What Was The Real Green Book?
This winter, one of the big Oscar-bait movies headed to theaters is The Green Book. It tells the story of a real black artist named Dr. Don Shirley who hired a white driver to take him around the Jim Crow-era Deep South for concerts. Of course, it’s all about racism and the white man learning about the very real pain of segregation. That’s straightforward enough, but Dr. Shirley is a musician, not a writer. Why is it called The Green Book?
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As the movie demonstrates, segregation made travel for black people very difficult. If they weren’t from an area they were passing through, how were they to know what hotels would welcome them, or what dining options they had? According to Smithsonian Magazine, there were even “sundown towns” to avoid, where black people were banned when the sun went down.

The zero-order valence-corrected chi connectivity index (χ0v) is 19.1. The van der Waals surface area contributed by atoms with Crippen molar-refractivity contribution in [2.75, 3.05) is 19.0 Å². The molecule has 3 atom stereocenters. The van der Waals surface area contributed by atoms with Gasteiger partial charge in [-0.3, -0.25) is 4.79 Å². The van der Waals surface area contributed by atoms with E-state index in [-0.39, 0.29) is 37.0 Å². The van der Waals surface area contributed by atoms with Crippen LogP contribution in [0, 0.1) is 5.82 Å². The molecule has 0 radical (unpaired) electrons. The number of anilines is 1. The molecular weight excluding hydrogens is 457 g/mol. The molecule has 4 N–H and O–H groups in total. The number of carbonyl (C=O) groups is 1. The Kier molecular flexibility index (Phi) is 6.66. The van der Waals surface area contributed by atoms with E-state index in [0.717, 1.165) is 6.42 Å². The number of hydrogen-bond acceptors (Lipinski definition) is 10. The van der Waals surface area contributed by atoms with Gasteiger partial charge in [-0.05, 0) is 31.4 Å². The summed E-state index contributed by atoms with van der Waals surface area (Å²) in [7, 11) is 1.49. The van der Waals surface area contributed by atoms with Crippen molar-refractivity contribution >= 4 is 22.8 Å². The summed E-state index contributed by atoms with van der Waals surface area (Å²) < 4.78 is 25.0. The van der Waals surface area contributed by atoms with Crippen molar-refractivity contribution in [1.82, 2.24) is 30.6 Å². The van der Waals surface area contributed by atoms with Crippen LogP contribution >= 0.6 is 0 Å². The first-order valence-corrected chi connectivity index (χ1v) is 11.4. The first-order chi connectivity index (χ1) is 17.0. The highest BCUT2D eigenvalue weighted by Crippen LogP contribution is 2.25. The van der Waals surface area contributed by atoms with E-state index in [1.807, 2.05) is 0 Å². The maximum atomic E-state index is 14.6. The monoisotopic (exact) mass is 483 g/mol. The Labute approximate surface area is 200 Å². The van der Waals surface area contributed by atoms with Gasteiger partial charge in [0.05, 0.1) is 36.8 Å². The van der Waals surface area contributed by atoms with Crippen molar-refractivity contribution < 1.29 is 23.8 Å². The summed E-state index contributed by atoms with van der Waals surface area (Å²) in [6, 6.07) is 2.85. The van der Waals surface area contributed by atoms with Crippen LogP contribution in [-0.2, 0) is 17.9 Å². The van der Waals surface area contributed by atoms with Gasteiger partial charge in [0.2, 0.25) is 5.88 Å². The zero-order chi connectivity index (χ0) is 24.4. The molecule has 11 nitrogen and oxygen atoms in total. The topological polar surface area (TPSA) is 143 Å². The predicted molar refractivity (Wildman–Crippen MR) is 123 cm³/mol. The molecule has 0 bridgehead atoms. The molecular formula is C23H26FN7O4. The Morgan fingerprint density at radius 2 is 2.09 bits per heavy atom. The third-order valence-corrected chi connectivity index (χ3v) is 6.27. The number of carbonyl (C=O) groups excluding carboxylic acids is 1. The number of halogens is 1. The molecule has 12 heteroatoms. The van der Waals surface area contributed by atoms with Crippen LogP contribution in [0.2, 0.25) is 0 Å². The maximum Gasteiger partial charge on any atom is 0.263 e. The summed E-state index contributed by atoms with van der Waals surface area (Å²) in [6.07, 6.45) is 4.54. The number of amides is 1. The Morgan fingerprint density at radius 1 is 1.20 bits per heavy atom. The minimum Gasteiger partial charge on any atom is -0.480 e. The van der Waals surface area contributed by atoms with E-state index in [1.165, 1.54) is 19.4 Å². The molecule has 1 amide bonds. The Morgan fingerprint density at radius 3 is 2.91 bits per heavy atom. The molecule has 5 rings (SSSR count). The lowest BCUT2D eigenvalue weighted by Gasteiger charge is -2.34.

An African-American postal worker in Harlem named Victor H. Green finally had enough in 1936. He used information from black members of his postal union to create a 15-page pamphlet detailing what restaurants, hotels, beauty parlors, attractions, and other businesses were safe for blacks in New York City. Called The Negro Motorist Green-Book, it got its name both from the author and the color of its cover.
The Negro Motorist Green-Book continued to grow beyond New York City, with the listings eventually organized by state and metro area. While America was still a dangerous place for people of color, the slim book could offer some peace of mind. The final edition in 1966-1967 and had a whopping 99 pages. It covered the U.S. from coast to coast and a few international destinations.
It’s a shame that more people don’t know about The Negro Motorist Green-Book and what it represents about our national history. Maybe this new film will bring it back into the spotlight.